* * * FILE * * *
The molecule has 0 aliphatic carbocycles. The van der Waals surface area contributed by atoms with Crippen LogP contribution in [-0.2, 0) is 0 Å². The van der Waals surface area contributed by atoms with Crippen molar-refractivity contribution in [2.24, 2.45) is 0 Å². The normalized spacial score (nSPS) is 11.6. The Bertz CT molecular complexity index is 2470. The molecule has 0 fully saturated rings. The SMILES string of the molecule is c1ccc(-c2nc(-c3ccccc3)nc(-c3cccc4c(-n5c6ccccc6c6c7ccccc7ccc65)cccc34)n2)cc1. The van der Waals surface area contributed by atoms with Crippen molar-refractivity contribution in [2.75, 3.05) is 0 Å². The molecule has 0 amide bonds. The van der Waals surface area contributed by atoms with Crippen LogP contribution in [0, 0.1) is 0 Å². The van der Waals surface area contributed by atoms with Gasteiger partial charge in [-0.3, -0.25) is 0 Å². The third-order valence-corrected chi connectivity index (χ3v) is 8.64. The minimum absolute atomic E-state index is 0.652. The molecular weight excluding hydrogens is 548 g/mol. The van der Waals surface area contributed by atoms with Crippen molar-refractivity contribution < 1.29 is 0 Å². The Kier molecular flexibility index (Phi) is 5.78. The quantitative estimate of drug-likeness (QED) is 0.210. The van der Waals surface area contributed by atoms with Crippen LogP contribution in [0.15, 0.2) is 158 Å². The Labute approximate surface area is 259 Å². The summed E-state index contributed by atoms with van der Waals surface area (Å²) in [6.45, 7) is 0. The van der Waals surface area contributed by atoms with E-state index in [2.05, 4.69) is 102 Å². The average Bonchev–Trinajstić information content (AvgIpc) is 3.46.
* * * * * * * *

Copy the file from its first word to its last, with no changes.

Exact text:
The molecule has 0 aliphatic carbocycles. The van der Waals surface area contributed by atoms with Crippen LogP contribution in [-0.2, 0) is 0 Å². The van der Waals surface area contributed by atoms with Crippen molar-refractivity contribution in [2.24, 2.45) is 0 Å². The normalized spacial score (nSPS) is 11.6. The Bertz CT molecular complexity index is 2470. The molecule has 0 fully saturated rings. The SMILES string of the molecule is c1ccc(-c2nc(-c3ccccc3)nc(-c3cccc4c(-n5c6ccccc6c6c7ccccc7ccc65)cccc34)n2)cc1. The van der Waals surface area contributed by atoms with Crippen molar-refractivity contribution in [2.75, 3.05) is 0 Å². The molecule has 0 amide bonds. The van der Waals surface area contributed by atoms with Crippen LogP contribution in [0, 0.1) is 0 Å². The van der Waals surface area contributed by atoms with Gasteiger partial charge in [-0.3, -0.25) is 0 Å². The third-order valence-corrected chi connectivity index (χ3v) is 8.64. The minimum absolute atomic E-state index is 0.652. The molecular weight excluding hydrogens is 548 g/mol. The van der Waals surface area contributed by atoms with Crippen molar-refractivity contribution < 1.29 is 0 Å². The Kier molecular flexibility index (Phi) is 5.78. The quantitative estimate of drug-likeness (QED) is 0.210. The van der Waals surface area contributed by atoms with Crippen LogP contribution in [0.15, 0.2) is 158 Å². The Labute approximate surface area is 259 Å². The summed E-state index contributed by atoms with van der Waals surface area (Å²) in [6.45, 7) is 0. The van der Waals surface area contributed by atoms with E-state index in [2.05, 4.69) is 102 Å². The average Bonchev–Trinajstić information content (AvgIpc) is 3.46.